Only 2 states surpass Minnesota on welfare spending per person in poverty
In 2020, American Experiment published a report urging Minnesota lawmakers to cut spending instead of raising taxes to solve what was then forecast to be a $4.7 billion deficit for the 2022-2023 biennium.
Fiscal conditions have changed now and the state is, instead, facing a $7.7 billion surplus. With that, a myriad of spending proposals has come out on what to do with the money. Just yesterday, Governor Walz proposed numerous long-term spending programs on childcare, Pre-k, and family leave, among others.
But like 2020, the fact that Minnesota spends highly –– both historically and compared to other states –– hasn’t changed, as John Phelan has pointed out. In fact, since the report came out in 2020, our spending has only gone higher. So this idea that the government needs to spend more has no merit.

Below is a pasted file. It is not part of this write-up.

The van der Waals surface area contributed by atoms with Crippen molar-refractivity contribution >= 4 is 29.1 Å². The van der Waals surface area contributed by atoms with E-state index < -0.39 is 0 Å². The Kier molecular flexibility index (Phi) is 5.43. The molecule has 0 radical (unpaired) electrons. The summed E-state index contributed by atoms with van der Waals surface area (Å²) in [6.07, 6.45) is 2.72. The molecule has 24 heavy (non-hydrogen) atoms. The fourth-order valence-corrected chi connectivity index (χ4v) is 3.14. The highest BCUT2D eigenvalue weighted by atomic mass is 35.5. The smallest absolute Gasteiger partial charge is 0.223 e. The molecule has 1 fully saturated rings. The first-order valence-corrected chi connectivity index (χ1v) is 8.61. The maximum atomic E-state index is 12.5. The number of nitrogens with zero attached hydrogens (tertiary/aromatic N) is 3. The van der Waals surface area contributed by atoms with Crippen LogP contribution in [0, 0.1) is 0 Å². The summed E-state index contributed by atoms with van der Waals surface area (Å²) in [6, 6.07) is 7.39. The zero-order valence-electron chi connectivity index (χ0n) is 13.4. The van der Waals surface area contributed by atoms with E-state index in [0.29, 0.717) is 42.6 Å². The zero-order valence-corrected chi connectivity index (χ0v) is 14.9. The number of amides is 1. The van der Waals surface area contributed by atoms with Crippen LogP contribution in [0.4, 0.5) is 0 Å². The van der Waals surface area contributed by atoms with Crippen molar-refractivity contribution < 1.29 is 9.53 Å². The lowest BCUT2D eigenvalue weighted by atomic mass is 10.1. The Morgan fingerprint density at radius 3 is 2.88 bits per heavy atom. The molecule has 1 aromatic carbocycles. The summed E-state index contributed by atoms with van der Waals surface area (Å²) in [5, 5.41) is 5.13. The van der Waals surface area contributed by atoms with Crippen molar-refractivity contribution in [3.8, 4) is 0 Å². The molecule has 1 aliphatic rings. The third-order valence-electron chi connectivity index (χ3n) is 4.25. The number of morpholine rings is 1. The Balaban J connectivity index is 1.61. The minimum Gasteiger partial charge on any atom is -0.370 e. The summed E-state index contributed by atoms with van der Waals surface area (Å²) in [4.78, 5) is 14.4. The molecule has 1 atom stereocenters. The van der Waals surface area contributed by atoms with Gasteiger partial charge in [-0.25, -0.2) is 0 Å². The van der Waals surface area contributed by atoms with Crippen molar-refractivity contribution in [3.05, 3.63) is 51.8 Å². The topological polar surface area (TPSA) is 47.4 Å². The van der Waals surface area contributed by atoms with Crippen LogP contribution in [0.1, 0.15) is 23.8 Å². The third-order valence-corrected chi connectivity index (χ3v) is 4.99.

This is especially true for one of the programs on which Minnesota spends the most money –– welfare.
In 2019, Minnesota spent a little over $32,000 on welfare per person in poverty, the third-highest in the nation –– only behind Alaska and Massachusetts –– and nearly $14,000 more than the U.S. average of $18,857.
Welfare spending has also grown over time. In 2010, for example, Minnesota spent $23,551 per person in poverty –– also third highest in the nation. Between 2010 and 2019, spending per person in poverty went up 39 percent. And in the year between 2018 and 2019, spending per person in poverty went up by about $1,600.
Minnesota does not need more spending, especially on welfare programs.